|* 2 |  HASH JOIN SEMI      |               |   100K |  3417K | 
|  3 |  TABLE ACCESS FULL   | DEPT          |   100K |  2148K | 
|  4 |  INDEX FAST FULL SCAN| EMP_DEPTNO_IDX|   1000K|    12M | 
---------------------------------------------------------------
 
Predicate Information (identified by operation id):
---------------------------------------------------------------
 
   2 - access("EMP"."DEPTNO"="DEPT"."DEPTNO")


Another important thing to note about these examples is that the RBO never performed a semi join, as the CBO did. The RBO has a very limited set of access paths and join operations available—it simply doesn't know how to do a semi join and won't use that join operation. Instead it performs operations such as the SORT DISTINCT it did in Listing 2, which is much less efficient than the cost-based plan in this case. Another reason to abandon the RBO in favor of the CBO!

Why Does My Plan Change?

Next Steps


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Oracle Vice President Tom Kyte answers your most difficult technology questions. Highlights from that forum appear in this column.
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I have noticed that gathering statistics against tables where none of the data has changed can cause the query plans against those tables to change. For example, one day I gather statistics, run some queries, and save the query plans in a report. The next day, I gather statistics (but I have not modified any of the data in any table) and I discover that the plans are different. What could cause that? The new query plans were better, but I would like to understand how this could be.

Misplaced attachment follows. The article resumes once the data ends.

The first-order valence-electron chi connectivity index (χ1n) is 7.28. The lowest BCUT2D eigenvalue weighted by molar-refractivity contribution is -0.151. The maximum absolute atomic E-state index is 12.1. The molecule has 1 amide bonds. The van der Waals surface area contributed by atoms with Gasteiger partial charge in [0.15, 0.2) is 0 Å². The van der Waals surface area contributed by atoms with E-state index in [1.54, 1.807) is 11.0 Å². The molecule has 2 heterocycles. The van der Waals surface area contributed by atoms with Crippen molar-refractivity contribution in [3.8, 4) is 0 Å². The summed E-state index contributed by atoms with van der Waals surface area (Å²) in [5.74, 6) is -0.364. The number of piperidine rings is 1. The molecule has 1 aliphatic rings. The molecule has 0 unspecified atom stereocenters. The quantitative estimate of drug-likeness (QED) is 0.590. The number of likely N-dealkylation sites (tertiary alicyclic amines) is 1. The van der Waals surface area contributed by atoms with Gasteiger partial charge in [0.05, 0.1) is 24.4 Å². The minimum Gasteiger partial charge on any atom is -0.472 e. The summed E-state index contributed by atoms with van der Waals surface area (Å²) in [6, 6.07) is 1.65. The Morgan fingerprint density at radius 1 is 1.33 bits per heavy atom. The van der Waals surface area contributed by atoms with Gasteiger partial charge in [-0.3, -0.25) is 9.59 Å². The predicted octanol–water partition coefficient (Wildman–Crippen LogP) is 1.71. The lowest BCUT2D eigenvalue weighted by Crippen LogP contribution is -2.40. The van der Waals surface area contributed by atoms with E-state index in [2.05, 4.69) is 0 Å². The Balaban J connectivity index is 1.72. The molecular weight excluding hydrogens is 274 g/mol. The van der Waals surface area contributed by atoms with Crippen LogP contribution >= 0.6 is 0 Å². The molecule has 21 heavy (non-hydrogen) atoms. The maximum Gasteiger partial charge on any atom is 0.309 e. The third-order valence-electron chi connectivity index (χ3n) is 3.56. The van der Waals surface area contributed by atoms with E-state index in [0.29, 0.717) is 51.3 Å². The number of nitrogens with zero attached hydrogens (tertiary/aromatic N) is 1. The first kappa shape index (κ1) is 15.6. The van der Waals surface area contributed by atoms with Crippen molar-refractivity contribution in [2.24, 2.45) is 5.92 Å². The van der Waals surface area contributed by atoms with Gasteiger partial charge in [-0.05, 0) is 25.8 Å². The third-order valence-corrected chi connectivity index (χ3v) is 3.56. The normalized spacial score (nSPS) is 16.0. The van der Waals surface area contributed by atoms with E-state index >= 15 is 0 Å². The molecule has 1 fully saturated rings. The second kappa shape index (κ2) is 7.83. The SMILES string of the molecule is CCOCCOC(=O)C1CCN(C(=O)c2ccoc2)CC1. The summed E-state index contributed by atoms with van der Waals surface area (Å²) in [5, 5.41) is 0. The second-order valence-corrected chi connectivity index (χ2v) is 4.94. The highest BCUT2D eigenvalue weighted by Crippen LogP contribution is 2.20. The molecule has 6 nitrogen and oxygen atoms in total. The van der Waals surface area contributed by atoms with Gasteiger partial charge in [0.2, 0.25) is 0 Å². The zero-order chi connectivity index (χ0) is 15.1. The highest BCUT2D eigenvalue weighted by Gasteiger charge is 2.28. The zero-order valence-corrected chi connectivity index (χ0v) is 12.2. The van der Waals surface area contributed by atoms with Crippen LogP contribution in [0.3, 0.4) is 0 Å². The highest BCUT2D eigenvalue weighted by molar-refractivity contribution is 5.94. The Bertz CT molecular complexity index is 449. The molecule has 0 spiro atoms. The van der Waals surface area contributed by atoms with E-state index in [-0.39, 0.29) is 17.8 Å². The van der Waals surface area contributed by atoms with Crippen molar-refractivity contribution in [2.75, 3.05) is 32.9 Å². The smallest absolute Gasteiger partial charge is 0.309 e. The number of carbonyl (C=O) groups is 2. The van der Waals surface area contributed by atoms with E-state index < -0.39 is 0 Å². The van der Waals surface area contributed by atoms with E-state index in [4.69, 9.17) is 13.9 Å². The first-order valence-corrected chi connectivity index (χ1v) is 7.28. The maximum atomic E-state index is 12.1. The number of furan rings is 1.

This change is likely due to the default value of the METHOD_OPT parameter used with DBMS_STATS. In Oracle Database 10g, the METHOD_OPT parameter defaults to a SIZE AUTO. After you ran a query, the database remembered the predicates and updated a dictionary table, SYS.COL_USAGE$. Then, the next time you ran DBMS_STATS to gather statistics on these tables, DBMS_STATS queried that table to find out what columns should have histograms collected automatically, based on past query workload. It looked at your predicates and said, "Hmm, these columns are candidates for histograms based on the queries the end users have been running."

You can see this easily with a relatively small example. I start out by creating a small table with some skewed data in a column named ID and gathering the default set of statistics on it. The data in the ID column is such that for the values 0 through 4, about 20 percent of the table will be retrieved, but for the value 99, only a single row will be returned. I'm using this exaggerated example just to see the plans change: 

SQL> create table t
  2  as
  3  select mod(rownum,5) id, a.*
  4    from all_objects a;
Table created.
SQL> update t
  2     set id = 99